11 Bacteria & Antibiotics - Info.pdf - haspi

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11 Bacteria & Antibiotics - Info.pdf - haspi

HASPI Medical Biology Lab 11Bacteria & AntibioticsTeacher InformationDescriptionThere has been a recent influx of complaints that the normally prescribed ampicillin antibiotic forsalmonella infections has been ineffective, and a few individuals have actually died from the infection.A question has arisen as to whether the local pharmaceutical company is producing an ineffectiveantibiotic, or whether a new strain of salmonella that is antibiotic resistant is the problem. Studentswill act as medical lab technicians who have been asked to determine whether salmonella samplescollected from patients have actually become antibiotic resistant. The concept of how antibioticresistance occurs, as well as current antibiotic resistant strains will be reviewed in the analysis. Theactual organism used for this lab is a harmless strain of antibiotic resistant E. coli (MM294).Objectives1. Understand how antibiotics work to defend against bacterial infections, and why they are noteffective in viral infections.2. Understand how natural selection has allowed antibiotic resistant bacteria to develop.3. Identify why it is important for the full prescription of antibiotics to be taken.4. Identify recent strains of antibiotic resistant bacteria, and the risks associated with possibleinfection by these organisms.5. Understand the importance of proper collection, handling, and disposal when dealing withpossibly pathogenic organisms.CA Biology State Standards1c. Students know how prokaryotic cells, eukaryotic cells (including those from plants and animals),and viruses differ in complexity and general structure.7c. Students know new mutations are constantly being generated in a gene pool.7d. Students know variation within a species increases the likelihood that at least some members of aspecies will survive under changed environmental conditions.10c. Students know how vaccination protects an individual from infectious diseases.10d. Students know there are important differences between bacteria and viruses with respect to theirrequirements for growth and replication, the body’s primary defenses against bacterial and viralinfections, and effective treatments of these infections.Time: 35-45 minutes over 1-3 daysPlan on calling in the order for the E.coli strain 2-3 weeks before the lab. This lab requires theteacher to make 10 Luria broth agar plates before the lab. Follow the directions on the packet. Youmay consider having the students make their own plates. Wait to add the sterile distilled water to theampicillin until right before the lab, and keep the ampicillin bottle on an ice pack or coldwater bathuntil use. If the ampicillin has not been kept cold, it may be ineffective (in which case you can blamethe “pharmaceutical company” for the negative results).Labeling and inoculating the LB plates, as well as adding the antibiotic will take the students 15-20minutes. There will only be one “patient culture” plate so it may take a bit more time for the studentsto inoculate their plates. The plates will then either need to be placed in an incubator for students tolook at the following day, or can be kept at room temperature and observed 2-3 days later.Observation and analysis will take 20-25 minutes.163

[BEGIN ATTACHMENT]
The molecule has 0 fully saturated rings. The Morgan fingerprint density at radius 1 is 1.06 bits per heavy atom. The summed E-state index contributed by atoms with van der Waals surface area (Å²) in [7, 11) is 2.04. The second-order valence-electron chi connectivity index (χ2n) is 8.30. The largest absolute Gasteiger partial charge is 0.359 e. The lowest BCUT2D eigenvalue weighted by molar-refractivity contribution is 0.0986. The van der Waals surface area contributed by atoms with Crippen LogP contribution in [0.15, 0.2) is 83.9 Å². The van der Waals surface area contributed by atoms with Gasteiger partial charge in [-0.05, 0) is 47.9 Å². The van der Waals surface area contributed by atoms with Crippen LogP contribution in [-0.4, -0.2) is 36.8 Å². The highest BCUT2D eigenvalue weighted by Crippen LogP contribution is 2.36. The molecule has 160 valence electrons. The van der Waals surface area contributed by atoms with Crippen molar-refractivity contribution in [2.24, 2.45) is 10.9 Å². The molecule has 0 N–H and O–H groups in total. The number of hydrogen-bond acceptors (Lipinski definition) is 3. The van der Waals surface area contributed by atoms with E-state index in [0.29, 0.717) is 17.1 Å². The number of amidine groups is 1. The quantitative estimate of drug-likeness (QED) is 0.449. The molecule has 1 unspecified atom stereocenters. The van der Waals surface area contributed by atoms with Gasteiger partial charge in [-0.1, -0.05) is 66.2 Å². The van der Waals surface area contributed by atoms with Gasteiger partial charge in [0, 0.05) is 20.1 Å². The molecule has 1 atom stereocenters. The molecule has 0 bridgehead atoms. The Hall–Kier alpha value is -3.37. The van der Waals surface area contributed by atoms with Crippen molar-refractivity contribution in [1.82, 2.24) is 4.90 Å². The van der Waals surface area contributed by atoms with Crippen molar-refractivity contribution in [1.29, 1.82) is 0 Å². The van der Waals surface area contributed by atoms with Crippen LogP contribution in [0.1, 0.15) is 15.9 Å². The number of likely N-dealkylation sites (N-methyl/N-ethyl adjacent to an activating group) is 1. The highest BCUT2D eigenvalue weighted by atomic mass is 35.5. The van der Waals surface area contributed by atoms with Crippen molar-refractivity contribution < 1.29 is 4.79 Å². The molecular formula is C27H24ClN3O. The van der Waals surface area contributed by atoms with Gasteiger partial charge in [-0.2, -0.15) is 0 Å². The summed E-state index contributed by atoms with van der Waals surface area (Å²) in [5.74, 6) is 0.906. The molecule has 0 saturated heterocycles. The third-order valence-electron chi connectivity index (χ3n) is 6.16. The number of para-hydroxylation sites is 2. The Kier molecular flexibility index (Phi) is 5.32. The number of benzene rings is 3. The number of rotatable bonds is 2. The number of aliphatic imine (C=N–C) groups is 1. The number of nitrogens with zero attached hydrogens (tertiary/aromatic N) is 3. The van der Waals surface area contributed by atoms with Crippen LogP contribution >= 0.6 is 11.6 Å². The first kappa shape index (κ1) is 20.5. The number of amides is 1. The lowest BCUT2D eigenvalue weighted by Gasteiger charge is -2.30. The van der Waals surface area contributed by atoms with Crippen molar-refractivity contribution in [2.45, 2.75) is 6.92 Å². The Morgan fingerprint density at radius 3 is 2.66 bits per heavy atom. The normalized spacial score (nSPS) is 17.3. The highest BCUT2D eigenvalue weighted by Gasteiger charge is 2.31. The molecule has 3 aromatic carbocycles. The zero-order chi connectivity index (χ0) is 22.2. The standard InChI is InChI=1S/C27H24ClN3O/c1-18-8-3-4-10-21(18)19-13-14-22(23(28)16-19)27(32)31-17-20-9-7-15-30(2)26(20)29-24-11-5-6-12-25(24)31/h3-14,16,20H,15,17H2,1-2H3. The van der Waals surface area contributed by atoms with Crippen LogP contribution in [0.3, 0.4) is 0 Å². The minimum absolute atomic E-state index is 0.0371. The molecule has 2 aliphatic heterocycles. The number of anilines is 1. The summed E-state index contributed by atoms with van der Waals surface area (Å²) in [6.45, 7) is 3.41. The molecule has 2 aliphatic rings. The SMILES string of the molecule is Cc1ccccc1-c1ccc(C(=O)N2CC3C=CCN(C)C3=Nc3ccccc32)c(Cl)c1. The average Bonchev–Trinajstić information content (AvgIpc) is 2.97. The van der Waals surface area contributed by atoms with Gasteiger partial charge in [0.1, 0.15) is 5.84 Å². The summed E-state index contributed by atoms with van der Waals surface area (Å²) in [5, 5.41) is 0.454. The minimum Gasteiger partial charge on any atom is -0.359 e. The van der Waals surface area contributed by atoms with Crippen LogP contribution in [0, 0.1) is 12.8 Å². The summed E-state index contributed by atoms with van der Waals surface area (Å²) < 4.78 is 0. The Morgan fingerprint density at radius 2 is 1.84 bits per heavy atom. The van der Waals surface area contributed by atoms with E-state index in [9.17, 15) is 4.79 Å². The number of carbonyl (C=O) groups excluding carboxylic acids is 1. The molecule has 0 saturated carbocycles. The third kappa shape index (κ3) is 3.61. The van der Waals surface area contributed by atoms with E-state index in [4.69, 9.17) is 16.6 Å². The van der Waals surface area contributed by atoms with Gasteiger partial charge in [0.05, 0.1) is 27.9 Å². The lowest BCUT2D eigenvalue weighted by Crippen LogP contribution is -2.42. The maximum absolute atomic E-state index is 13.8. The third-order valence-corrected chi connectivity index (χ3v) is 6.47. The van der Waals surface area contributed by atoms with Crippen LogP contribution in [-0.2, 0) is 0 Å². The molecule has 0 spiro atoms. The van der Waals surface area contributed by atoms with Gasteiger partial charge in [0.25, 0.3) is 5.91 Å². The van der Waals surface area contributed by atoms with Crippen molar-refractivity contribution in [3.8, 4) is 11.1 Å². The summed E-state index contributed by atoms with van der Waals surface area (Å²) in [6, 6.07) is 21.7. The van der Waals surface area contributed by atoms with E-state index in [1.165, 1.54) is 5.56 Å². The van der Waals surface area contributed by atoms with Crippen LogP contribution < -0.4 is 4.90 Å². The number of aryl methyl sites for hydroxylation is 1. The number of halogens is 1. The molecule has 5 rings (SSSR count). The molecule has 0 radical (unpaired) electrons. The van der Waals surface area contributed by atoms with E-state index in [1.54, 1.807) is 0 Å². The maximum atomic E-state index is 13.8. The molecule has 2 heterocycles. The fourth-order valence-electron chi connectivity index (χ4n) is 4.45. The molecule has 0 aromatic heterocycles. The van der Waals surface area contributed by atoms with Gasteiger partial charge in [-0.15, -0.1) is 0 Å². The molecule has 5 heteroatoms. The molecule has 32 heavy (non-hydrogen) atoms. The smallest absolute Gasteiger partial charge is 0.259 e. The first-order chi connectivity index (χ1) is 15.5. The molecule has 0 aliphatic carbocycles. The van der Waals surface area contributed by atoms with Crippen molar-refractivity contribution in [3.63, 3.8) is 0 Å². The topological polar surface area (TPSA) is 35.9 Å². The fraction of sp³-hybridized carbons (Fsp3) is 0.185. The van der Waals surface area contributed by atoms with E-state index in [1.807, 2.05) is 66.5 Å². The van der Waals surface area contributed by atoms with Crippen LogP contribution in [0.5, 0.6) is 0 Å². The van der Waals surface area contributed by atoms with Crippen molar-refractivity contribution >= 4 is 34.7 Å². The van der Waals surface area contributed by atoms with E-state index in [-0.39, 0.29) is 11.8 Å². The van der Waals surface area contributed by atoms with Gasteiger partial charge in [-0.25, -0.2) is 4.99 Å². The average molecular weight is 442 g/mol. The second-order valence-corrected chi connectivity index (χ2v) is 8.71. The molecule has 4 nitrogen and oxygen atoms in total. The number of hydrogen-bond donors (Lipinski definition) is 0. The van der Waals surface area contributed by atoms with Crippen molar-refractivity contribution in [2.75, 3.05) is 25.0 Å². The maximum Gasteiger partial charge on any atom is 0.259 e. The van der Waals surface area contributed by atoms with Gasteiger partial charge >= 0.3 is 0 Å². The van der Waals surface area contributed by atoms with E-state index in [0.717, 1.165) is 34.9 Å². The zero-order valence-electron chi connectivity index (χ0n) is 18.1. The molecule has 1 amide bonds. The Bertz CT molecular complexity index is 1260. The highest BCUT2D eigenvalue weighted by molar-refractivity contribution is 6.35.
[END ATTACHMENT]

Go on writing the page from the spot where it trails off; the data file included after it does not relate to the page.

Materials Supplies needed for 10 lab groupsSupplyProvided (P) orNeeded (N)QuantityPetri plates P 10Luria broth agar (20 ml per plate) – 200 ml P 200 mlPatient bacteria culture – MM294 strain of E. coli P 1 plateInoculating loops P 10Ampicillin solution P 20 mg bagPlastic pipette P 2Small beaker (to mix ampicillin) N 1Sharpie N 1Ice bath N 1IMPORTANT: Check the MSDS for safety information on unfamiliar chemicalsAdditional Information• AMPICILLIN MUST BE KEPT IN THE FREEZER UNTIL USE!• Ampicillin solution can be created adding 50 ml of distilled water to the 20 mg of ampicillin inthe small beaker. Students will be adding drops of the ampicillin solution to their plates.• This lab can be previewed or followed-up with the DVD 2000 and Beyond: Confronting theMicrobe Menace. Obtain the free resource through the Howard Hughes Medical Institute(HHMI). http://www.hhmi.org/catalog/main?action=getCategoryListing&catId=2Kit Replenishment Instructions- HASPI Supported Sites OnlyFunds permitting, HASPI will replace annually:• Petri plates• Bacteria culture A – MM294• Inoculating loops• Luria broth agar (MUST return bag for refill)• Ampicillin (MUST return bottle for refill)Resources and References• NIH. 2008. Antimicrobial (Drug) Resistance. National Institute of Allergy and InfectiousDiseases.http://www.niaid.nih.gov/topics/antimicrobialResistance/Understanding/Pages/default.aspx• NIH. 2011. Bacterial Infections. National Institute of Allergy and Infectious Diseases.http://www.niaid.nih.gov/topics/bacterialInfections/Pages/default.aspx• Heather Peterson, HASPI Curriculum Coordinator. www.haspi.org• Edited by Janet Hoff-Kneier, HASPI Program Manager. www.haspi.orgImages (in order of appearance)• http://www.textbookofbacteriology.net/MTBCDC.jpg• http://findmeacure.com/wp-content/uploads/2009/01/streptococcus-bacteria.jpg• http://www.foodsafetynews.com/Salmonella%20bacteria.jp• http://media1.corbisimages.com/CorbisImage/170/23/59/4304/23594304/42-23594304.jpg• http://www.turingfoundation.nl/img/foto_lepra2010.jpg• http://ecx.images-amazon.com/images/I/51HLj2SznDL._SL500_AA300_.jpg• http://www.gadgetscience.com/wp-content/uploads/bacteria-300x223.jpg• http://www.allbacteria.com/images/bacteria-colonies.jpgHASPI Medical Biology Lab 11, Bacteria & Antibiotics, Teacher Info; Revised July 2011 164

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